Six top tips for picky eaters
- Don’t become your child’s permanent waiter or waitress! It’s so easy to fall into this trap without realising it, and some parents find themselves forever in the role of food server to their child(ren) – hovering, coaxing and cajoling. Of course, some children love the palaver and it becomes the norm. The best way to avoid this happening is to …
- encourage your child to feed themselves from about six months old, with a variety of chewable finger foods. Don’t be tempted to spoon-feed for too long, just because it’s quicker and less messy.
- This one can make children’s mealtimes a bit longer, but makes for an enjoyable experience for you both, and pays huge dividends in the long run. As much as possible, try and sit down with your child and eat together, even if you only eat a token amount, before having your own meal later. Try to avoid always dishing out your child’s food as you stand up, leaving your child to ‘get on with it’, while you try to get on with other things. This can end up with your child feeling a bit left out, and left just to focus on what not to eat, simply to get your attention. You can end up endlessly popping across just to chivvy them into ‘eating up’ – and this can become the boring pattern for most mealtimes. It’s much more fun for you both if you can try to stop multi-tasking at your child’s mealtime, if you can, and sit down together, eat and chat. It does work!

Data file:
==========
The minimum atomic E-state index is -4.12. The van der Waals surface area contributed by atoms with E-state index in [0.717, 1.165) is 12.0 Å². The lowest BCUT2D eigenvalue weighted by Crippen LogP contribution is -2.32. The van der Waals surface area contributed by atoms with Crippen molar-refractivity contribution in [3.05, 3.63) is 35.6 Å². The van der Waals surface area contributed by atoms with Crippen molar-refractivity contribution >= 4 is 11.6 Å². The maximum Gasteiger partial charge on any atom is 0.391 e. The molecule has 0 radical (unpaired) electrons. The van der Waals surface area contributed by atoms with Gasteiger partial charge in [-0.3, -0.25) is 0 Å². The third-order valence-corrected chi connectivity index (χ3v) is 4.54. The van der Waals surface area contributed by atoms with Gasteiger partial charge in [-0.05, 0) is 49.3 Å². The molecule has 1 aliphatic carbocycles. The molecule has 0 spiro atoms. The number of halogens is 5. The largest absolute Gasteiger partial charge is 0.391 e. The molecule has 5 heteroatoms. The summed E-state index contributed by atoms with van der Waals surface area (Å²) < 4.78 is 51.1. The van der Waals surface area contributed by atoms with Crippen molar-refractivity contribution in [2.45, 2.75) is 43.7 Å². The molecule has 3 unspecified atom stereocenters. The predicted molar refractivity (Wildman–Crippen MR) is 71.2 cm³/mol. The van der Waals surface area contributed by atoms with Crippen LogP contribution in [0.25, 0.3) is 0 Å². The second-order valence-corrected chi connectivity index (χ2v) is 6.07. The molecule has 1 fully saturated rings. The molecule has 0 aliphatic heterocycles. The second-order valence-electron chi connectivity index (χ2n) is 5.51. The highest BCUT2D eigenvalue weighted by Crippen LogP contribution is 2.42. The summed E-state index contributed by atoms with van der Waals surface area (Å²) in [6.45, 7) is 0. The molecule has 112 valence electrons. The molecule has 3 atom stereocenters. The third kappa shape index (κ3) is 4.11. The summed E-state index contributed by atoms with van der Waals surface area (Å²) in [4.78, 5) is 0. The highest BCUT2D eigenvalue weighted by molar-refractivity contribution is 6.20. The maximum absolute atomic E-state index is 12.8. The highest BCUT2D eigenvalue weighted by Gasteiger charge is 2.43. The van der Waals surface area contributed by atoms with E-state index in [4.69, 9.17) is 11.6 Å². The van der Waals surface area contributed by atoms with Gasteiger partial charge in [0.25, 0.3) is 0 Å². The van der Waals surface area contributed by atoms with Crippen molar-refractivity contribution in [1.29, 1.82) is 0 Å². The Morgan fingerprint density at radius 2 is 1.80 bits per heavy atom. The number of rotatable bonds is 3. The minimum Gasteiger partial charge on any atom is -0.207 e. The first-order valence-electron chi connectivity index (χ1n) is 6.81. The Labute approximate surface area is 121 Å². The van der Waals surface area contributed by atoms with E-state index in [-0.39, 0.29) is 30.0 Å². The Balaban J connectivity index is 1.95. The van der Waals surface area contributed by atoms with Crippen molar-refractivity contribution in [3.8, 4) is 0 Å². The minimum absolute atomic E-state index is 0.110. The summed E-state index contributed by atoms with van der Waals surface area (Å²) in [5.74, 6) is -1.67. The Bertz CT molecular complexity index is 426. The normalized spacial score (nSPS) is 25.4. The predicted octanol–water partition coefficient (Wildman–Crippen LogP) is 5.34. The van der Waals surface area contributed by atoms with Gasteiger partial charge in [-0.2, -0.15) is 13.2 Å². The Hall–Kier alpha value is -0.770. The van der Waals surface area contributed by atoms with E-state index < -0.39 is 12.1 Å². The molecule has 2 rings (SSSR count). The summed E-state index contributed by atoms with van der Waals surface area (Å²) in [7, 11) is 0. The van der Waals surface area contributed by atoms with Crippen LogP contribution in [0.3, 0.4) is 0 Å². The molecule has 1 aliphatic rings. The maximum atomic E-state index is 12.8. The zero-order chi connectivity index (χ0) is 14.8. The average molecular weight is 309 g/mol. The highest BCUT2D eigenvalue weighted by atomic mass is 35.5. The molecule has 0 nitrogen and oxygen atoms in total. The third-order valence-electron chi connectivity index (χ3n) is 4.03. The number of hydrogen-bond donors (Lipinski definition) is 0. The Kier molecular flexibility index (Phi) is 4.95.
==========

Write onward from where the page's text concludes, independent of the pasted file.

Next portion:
- Don’t always put your child’s meal on a plate for them. Instead, buy an inexpensive plastic hors d’oeuvre tray (from a bargain shop) or (even more fun) a ‘Lazy Susan’ from a car boot sale. Separate the two or three kinds of food into the compartments (adding a little extra for yourself), and show your child how to serve themselves with spoons, following your example. Your child will feel grown-up and will enjoy the element of ‘choice’. Don’t worry if they don’t always eat everything and don’t fret about portion control – just relax, both help yourselves to food, and chat about other things, just as you would in adult company.
- If your child has got into the habit of playing up at mealtimes, a great way to break the cycle is to introduce them to using simple serving utensils, as well as spoons. Children find these fascinating and fun, and they develop their manipulative skills at the same time. Favourite items to pick up food are small tongs, including tea bag squeezers, plastic scissor-style salad servers and ice-cream scoops (e.g. for mashed tuna). Again, bargain shops are an Aladdin’s cave for these items.
- Now you can go on to involve your child in helping to prepare food. Favourite items here are melon ballers, salad spinners, draining spoons, potato mashers, mini egg whisks, and pastry wheels, cutters and brushes. Before you know it, you’ll have a budding Delia or Jamie Oliver in your kitchen!
If you like these ideas, you and your children will enjoy India’s Sunday Funday, an award-winning film on Child’s Eye Media’s ‘Keeping Myself Healthy’ DVD. www.childseyemedia.com